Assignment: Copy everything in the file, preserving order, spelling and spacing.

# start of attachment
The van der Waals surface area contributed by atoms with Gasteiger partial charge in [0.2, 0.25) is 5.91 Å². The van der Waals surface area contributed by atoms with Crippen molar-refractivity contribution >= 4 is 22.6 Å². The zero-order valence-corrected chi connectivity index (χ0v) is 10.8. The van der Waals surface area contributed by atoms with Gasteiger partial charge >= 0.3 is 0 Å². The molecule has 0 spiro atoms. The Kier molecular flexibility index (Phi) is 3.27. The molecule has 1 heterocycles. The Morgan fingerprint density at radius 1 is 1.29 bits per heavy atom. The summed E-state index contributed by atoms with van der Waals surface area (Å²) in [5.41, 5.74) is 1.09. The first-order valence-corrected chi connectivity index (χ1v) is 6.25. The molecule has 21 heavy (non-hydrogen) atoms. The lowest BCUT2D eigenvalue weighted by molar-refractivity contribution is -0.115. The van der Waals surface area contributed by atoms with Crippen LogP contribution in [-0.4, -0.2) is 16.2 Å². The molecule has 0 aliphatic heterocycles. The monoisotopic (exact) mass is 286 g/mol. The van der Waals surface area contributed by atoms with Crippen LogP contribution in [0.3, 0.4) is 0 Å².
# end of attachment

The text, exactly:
The van der Waals surface area contributed by atoms with Gasteiger partial charge in [0.2, 0.25) is 5.91 Å². The van der Waals surface area contributed by atoms with Crippen molar-refractivity contribution >= 4 is 22.6 Å². The zero-order valence-corrected chi connectivity index (χ0v) is 10.8. The van der Waals surface area contributed by atoms with Gasteiger partial charge >= 0.3 is 0 Å². The molecule has 0 spiro atoms. The Kier molecular flexibility index (Phi) is 3.27. The molecule has 1 heterocycles. The Morgan fingerprint density at radius 1 is 1.29 bits per heavy atom. The summed E-state index contributed by atoms with van der Waals surface area (Å²) in [5.41, 5.74) is 1.09. The first-order valence-corrected chi connectivity index (χ1v) is 6.25. The molecule has 21 heavy (non-hydrogen) atoms. The lowest BCUT2D eigenvalue weighted by molar-refractivity contribution is -0.115. The van der Waals surface area contributed by atoms with Crippen LogP contribution in [-0.4, -0.2) is 16.2 Å². The molecule has 0 aliphatic heterocycles. The monoisotopic (exact) mass is 286 g/mol. The van der Waals surface area contributed by atoms with Crippen LogP contribution in [0.3, 0.4) is 0 Å².